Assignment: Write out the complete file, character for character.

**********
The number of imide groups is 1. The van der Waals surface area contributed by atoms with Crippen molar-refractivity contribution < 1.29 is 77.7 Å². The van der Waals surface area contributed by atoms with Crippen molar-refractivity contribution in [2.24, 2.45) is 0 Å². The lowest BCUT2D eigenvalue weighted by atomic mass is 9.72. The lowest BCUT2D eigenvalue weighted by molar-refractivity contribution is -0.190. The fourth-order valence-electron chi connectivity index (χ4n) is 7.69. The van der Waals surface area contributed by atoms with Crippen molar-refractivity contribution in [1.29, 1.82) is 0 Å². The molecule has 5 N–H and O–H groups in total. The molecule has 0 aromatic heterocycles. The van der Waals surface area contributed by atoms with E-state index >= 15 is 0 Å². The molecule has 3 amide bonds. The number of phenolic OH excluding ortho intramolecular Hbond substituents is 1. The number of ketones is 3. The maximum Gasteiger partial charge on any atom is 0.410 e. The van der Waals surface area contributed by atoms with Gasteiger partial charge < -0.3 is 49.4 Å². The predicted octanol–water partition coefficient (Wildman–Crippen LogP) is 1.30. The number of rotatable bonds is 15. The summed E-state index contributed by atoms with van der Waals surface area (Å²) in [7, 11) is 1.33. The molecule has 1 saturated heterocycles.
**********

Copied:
The number of imide groups is 1. The van der Waals surface area contributed by atoms with Crippen molar-refractivity contribution < 1.29 is 77.7 Å². The van der Waals surface area contributed by atoms with Crippen molar-refractivity contribution in [2.24, 2.45) is 0 Å². The lowest BCUT2D eigenvalue weighted by atomic mass is 9.72. The lowest BCUT2D eigenvalue weighted by molar-refractivity contribution is -0.190. The fourth-order valence-electron chi connectivity index (χ4n) is 7.69. The van der Waals surface area contributed by atoms with Crippen molar-refractivity contribution in [1.29, 1.82) is 0 Å². The molecule has 5 N–H and O–H groups in total. The molecule has 0 aromatic heterocycles. The van der Waals surface area contributed by atoms with E-state index >= 15 is 0 Å². The molecule has 3 amide bonds. The number of phenolic OH excluding ortho intramolecular Hbond substituents is 1. The number of ketones is 3. The maximum Gasteiger partial charge on any atom is 0.410 e. The van der Waals surface area contributed by atoms with Gasteiger partial charge < -0.3 is 49.4 Å². The predicted octanol–water partition coefficient (Wildman–Crippen LogP) is 1.30. The number of rotatable bonds is 15. The summed E-state index contributed by atoms with van der Waals surface area (Å²) in [7, 11) is 1.33. The molecule has 1 saturated heterocycles.